And yet, who can not look at the unfolding summer around us and not see the movement of something larger than the human creatures? I have a sweet bouquet of pansies sitting on my desk, smiling back at me. This gift from a friend has brightened my stress-filled day, bringing a certain salvation of color and simplicity that was needed. As I look outside, I see the mighty oak tree towering outside my window. Each season I learn as much about resurrection from its bare branches, buds, and leaves as I do from the gospels. It is true I would not have the fullness of God without one or the other. Like Christ, I need both shoes to give word and work to God's movement in my life.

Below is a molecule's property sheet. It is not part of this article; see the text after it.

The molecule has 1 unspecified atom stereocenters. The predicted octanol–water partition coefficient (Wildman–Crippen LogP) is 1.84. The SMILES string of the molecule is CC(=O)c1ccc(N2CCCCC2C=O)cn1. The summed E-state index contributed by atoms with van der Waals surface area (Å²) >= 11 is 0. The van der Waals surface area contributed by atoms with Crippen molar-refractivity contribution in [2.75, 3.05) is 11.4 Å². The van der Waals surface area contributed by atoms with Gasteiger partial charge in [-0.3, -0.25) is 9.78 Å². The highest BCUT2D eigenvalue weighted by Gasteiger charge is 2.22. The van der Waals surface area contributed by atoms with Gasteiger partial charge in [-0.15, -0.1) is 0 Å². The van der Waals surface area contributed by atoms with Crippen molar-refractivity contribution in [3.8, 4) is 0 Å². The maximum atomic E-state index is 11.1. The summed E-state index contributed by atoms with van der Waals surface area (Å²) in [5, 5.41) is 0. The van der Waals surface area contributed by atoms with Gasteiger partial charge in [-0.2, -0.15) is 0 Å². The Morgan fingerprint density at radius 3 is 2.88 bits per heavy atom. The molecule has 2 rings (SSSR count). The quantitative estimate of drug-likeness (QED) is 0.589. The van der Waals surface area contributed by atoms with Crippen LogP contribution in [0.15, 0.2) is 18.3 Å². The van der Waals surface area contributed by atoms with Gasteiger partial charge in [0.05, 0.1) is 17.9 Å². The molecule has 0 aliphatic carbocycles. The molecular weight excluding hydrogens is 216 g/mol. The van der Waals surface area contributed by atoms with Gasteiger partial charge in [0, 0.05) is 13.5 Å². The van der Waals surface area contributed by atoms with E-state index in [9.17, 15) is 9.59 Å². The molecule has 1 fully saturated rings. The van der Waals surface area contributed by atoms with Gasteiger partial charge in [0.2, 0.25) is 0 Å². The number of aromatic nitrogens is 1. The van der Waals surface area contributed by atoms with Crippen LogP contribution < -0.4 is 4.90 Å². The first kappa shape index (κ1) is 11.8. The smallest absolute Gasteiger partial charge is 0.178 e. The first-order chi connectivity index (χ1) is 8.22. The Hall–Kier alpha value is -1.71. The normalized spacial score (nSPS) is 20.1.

I do not believe this is just church camp, feel good about singing under the trees theology. When I wear both shoes, I am firmly planted in the world in which God still speaks over and over again. The scriptures help me interpret how Creation invites me to give shape to faith in my time and place. It is a lovely, sometimes confusing, always transforming dance. The music changes with the seasons of both age and climate. But the partner, the Great Artist, keeps inviting.  

"May I have this dance?"